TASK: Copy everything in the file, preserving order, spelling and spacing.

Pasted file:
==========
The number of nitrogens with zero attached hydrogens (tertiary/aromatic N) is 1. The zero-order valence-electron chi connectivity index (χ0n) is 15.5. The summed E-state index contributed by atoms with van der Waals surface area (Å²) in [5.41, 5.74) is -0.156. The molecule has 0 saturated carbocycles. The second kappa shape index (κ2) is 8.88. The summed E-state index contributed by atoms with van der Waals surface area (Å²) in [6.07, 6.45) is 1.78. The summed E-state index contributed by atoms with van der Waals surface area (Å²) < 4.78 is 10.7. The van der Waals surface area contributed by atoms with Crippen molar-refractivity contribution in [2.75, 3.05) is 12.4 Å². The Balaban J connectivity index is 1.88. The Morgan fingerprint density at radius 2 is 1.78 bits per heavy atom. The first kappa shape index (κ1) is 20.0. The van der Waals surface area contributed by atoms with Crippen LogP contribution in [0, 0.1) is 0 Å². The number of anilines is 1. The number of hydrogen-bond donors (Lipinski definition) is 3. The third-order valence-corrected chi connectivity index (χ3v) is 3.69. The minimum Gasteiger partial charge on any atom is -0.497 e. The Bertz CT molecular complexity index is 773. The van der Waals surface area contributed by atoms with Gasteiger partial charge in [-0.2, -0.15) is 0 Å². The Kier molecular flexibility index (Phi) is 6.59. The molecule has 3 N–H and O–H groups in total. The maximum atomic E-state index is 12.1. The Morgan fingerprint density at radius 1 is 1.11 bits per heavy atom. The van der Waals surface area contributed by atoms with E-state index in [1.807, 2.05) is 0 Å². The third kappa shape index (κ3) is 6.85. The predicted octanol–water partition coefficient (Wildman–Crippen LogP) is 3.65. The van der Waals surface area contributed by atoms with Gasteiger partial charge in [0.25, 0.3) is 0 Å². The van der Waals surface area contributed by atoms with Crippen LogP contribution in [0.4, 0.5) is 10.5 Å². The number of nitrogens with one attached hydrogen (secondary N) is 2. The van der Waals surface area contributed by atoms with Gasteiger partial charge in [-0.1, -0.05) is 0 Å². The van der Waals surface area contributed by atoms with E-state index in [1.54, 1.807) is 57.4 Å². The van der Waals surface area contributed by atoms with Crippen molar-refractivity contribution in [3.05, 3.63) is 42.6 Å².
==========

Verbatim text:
The number of nitrogens with zero attached hydrogens (tertiary/aromatic N) is 1. The zero-order valence-electron chi connectivity index (χ0n) is 15.5. The summed E-state index contributed by atoms with van der Waals surface area (Å²) in [5.41, 5.74) is -0.156. The molecule has 0 saturated carbocycles. The second kappa shape index (κ2) is 8.88. The summed E-state index contributed by atoms with van der Waals surface area (Å²) in [6.07, 6.45) is 1.78. The summed E-state index contributed by atoms with van der Waals surface area (Å²) < 4.78 is 10.7. The van der Waals surface area contributed by atoms with Crippen molar-refractivity contribution in [2.75, 3.05) is 12.4 Å². The Balaban J connectivity index is 1.88. The Morgan fingerprint density at radius 2 is 1.78 bits per heavy atom. The first kappa shape index (κ1) is 20.0. The van der Waals surface area contributed by atoms with Crippen LogP contribution in [0, 0.1) is 0 Å². The number of anilines is 1. The number of hydrogen-bond donors (Lipinski definition) is 3. The third-order valence-corrected chi connectivity index (χ3v) is 3.69. The minimum Gasteiger partial charge on any atom is -0.497 e. The Bertz CT molecular complexity index is 773. The van der Waals surface area contributed by atoms with Gasteiger partial charge in [-0.2, -0.15) is 0 Å². The Kier molecular flexibility index (Phi) is 6.59. The molecule has 3 N–H and O–H groups in total. The maximum atomic E-state index is 12.1. The Morgan fingerprint density at radius 1 is 1.11 bits per heavy atom. The van der Waals surface area contributed by atoms with E-state index in [1.807, 2.05) is 0 Å². The third kappa shape index (κ3) is 6.85. The predicted octanol–water partition coefficient (Wildman–Crippen LogP) is 3.65. The van der Waals surface area contributed by atoms with Gasteiger partial charge in [0.25, 0.3) is 0 Å². The van der Waals surface area contributed by atoms with Crippen LogP contribution in [0.4, 0.5) is 10.5 Å². The number of nitrogens with one attached hydrogen (secondary N) is 2. The van der Waals surface area contributed by atoms with Gasteiger partial charge in [-0.1, -0.05) is 0 Å². The van der Waals surface area contributed by atoms with E-state index in [1.54, 1.807) is 57.4 Å². The van der Waals surface area contributed by atoms with Crippen molar-refractivity contribution in [3.05, 3.63) is 42.6 Å².